#Picademy Reflection: Everyone Should Code

I know my stuff, or at least I thought I did prior to heading to Jersey City for #PiCademy. I coded in high school and tinker with web sites from time to time. I am very intelligent in my building (of low tech folks).

However, being around a group of individuals, some at novice level, but mostly expert levels was amazing. I got to listen to the best minds in bringing coding to students from people all across the country and world too. We had a common vision, every child needs to code during their school experience and often.

The simplest task, flashing yellow lights as I drive to work through downtown Pocomoke, is a coded program. It may not seem like much, but it is coding in its simplest form. Often people watch television, video games, and explore cool toys without thinking of what it took to actually make it. What is behind the gadgets of the world? Coding!

My cup was amazingly full after the morning session.

Scratch, Python

Scratch and Python are two very well known coding programs today for students. I have played with Scratch using our iPads at different occasions, but moving into Python was a huge challenge for me. I often used the models from the presenters and was OK. However, trying some of the tricks and extended challenges often left be with broken code and searching deeper for my own understanding. I was constantly learning and building my own capacity (while bringing back memories of my high school coding courses).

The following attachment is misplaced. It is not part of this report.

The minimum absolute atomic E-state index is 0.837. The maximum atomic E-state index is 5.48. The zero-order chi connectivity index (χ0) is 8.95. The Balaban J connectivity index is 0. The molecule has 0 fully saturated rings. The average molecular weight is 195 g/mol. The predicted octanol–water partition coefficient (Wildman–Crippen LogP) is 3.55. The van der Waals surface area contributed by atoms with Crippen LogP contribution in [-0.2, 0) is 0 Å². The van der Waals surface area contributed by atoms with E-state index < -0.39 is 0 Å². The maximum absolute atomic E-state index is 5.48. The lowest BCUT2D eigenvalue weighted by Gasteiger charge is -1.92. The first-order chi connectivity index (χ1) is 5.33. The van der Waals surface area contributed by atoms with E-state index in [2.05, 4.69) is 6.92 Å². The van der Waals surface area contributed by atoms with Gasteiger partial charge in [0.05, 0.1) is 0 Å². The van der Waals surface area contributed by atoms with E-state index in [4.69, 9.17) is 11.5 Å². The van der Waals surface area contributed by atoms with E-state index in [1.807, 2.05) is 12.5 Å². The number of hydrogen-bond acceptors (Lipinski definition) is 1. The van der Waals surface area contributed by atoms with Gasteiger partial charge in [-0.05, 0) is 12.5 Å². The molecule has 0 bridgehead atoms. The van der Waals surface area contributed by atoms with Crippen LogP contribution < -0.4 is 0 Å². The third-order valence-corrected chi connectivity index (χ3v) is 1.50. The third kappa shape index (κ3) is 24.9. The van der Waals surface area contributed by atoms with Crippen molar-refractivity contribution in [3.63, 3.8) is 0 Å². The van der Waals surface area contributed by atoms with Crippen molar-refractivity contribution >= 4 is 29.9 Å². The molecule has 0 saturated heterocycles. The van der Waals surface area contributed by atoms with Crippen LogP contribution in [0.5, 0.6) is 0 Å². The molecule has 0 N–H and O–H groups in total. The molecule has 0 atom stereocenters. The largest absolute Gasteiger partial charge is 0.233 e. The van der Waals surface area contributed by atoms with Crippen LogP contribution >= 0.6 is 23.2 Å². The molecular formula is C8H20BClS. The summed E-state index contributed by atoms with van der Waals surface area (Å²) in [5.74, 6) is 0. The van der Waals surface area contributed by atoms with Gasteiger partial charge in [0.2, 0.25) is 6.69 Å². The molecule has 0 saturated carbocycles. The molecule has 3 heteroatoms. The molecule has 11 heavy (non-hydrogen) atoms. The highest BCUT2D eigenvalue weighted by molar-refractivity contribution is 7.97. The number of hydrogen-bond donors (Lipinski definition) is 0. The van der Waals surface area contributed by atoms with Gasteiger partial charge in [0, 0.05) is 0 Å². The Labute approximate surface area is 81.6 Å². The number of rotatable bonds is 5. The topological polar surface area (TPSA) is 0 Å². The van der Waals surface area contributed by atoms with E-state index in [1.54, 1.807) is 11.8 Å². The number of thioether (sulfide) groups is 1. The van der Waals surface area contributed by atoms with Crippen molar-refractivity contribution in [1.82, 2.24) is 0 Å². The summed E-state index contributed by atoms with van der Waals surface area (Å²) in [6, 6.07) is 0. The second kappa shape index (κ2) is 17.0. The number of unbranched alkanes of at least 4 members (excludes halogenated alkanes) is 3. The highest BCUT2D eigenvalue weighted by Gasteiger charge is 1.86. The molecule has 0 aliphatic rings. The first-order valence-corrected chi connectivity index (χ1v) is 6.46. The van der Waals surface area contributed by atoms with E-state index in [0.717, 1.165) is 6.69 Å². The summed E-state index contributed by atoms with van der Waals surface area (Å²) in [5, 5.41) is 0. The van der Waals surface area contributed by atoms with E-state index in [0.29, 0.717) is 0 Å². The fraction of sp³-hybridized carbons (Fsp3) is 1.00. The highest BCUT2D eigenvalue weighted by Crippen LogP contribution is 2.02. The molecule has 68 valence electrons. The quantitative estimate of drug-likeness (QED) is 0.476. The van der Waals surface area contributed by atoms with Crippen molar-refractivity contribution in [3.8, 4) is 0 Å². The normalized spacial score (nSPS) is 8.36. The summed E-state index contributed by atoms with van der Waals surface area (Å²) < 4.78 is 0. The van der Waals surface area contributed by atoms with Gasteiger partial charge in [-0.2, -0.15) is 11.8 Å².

I love working with my drone after school academy, but why not add another component to it. One of the ideas I did not get to further explore (but plan to) is using a camera with a motion sensor to take photos of our drones flying. There was an amazing motion sensor video that gave me a great idea for some media projects I never knew was possible. The tools would allow us to attempt some new projects in our local tech fest too.


We have tons of old monitors and keyboards in our school that are ready for Raspberry Pi coding. Thanks to a recent upgrade from our IT department, but will probably require HDMI-VGA converters to make it happen. Also, I had someone drop off five FREE Raspberry Pi kits to my classroom; God is telling me to code again.

I am going to set up work stations in my classroom this year with activities and pilot a small group during lunch and after school academies. #PocomokeScholars will code this year with Raspberry Pi.

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